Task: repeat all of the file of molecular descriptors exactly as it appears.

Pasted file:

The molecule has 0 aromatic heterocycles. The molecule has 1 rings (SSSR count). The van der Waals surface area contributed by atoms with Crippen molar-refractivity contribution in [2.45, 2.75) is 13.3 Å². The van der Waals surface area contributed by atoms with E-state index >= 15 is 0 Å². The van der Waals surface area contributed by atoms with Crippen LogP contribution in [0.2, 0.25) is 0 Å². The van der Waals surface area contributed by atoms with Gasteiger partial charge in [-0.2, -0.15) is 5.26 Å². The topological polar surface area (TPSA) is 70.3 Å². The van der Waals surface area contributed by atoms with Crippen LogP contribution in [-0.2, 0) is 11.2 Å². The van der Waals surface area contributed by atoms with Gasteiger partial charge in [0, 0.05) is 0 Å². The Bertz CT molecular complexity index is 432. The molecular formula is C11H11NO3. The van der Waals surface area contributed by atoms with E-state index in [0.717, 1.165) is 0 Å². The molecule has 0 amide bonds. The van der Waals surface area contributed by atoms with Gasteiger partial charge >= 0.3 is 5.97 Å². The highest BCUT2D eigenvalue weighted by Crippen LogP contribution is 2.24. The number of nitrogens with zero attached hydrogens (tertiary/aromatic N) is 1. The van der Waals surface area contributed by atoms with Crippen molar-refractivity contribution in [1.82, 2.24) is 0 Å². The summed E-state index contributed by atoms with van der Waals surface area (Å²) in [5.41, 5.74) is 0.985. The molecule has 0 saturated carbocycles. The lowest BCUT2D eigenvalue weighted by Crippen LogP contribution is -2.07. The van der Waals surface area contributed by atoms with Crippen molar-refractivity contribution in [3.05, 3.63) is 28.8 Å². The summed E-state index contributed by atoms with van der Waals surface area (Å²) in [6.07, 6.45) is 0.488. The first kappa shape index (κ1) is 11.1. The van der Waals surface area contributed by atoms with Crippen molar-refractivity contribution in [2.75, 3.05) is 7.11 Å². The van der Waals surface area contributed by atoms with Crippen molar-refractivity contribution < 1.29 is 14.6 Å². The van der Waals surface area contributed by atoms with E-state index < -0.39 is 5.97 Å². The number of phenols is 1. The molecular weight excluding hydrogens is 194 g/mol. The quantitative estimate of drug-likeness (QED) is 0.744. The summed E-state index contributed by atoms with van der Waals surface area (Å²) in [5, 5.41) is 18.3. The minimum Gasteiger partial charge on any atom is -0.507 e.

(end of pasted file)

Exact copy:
The molecule has 0 aromatic heterocycles. The molecule has 1 rings (SSSR count). The van der Waals surface area contributed by atoms with Crippen molar-refractivity contribution in [2.45, 2.75) is 13.3 Å². The van der Waals surface area contributed by atoms with E-state index >= 15 is 0 Å². The van der Waals surface area contributed by atoms with Crippen LogP contribution in [0.2, 0.25) is 0 Å². The van der Waals surface area contributed by atoms with Gasteiger partial charge in [-0.2, -0.15) is 5.26 Å². The topological polar surface area (TPSA) is 70.3 Å². The van der Waals surface area contributed by atoms with Crippen LogP contribution in [-0.2, 0) is 11.2 Å². The van der Waals surface area contributed by atoms with Gasteiger partial charge in [0, 0.05) is 0 Å². The Bertz CT molecular complexity index is 432. The molecular formula is C11H11NO3. The van der Waals surface area contributed by atoms with E-state index in [0.717, 1.165) is 0 Å². The molecule has 0 amide bonds. The van der Waals surface area contributed by atoms with Gasteiger partial charge >= 0.3 is 5.97 Å². The highest BCUT2D eigenvalue weighted by Crippen LogP contribution is 2.24. The number of nitrogens with zero attached hydrogens (tertiary/aromatic N) is 1. The van der Waals surface area contributed by atoms with Crippen molar-refractivity contribution in [1.82, 2.24) is 0 Å². The summed E-state index contributed by atoms with van der Waals surface area (Å²) in [5.41, 5.74) is 0.985. The molecule has 0 saturated carbocycles. The lowest BCUT2D eigenvalue weighted by Crippen LogP contribution is -2.07. The van der Waals surface area contributed by atoms with Crippen molar-refractivity contribution in [3.05, 3.63) is 28.8 Å². The summed E-state index contributed by atoms with van der Waals surface area (Å²) in [6.07, 6.45) is 0.488. The first kappa shape index (κ1) is 11.1. The van der Waals surface area contributed by atoms with Crippen molar-refractivity contribution in [2.75, 3.05) is 7.11 Å². The van der Waals surface area contributed by atoms with Crippen molar-refractivity contribution < 1.29 is 14.6 Å². The van der Waals surface area contributed by atoms with E-state index < -0.39 is 5.97 Å². The number of phenols is 1. The molecular weight excluding hydrogens is 194 g/mol. The quantitative estimate of drug-likeness (QED) is 0.744. The summed E-state index contributed by atoms with van der Waals surface area (Å²) in [5, 5.41) is 18.3. The minimum Gasteiger partial charge on any atom is -0.507 e.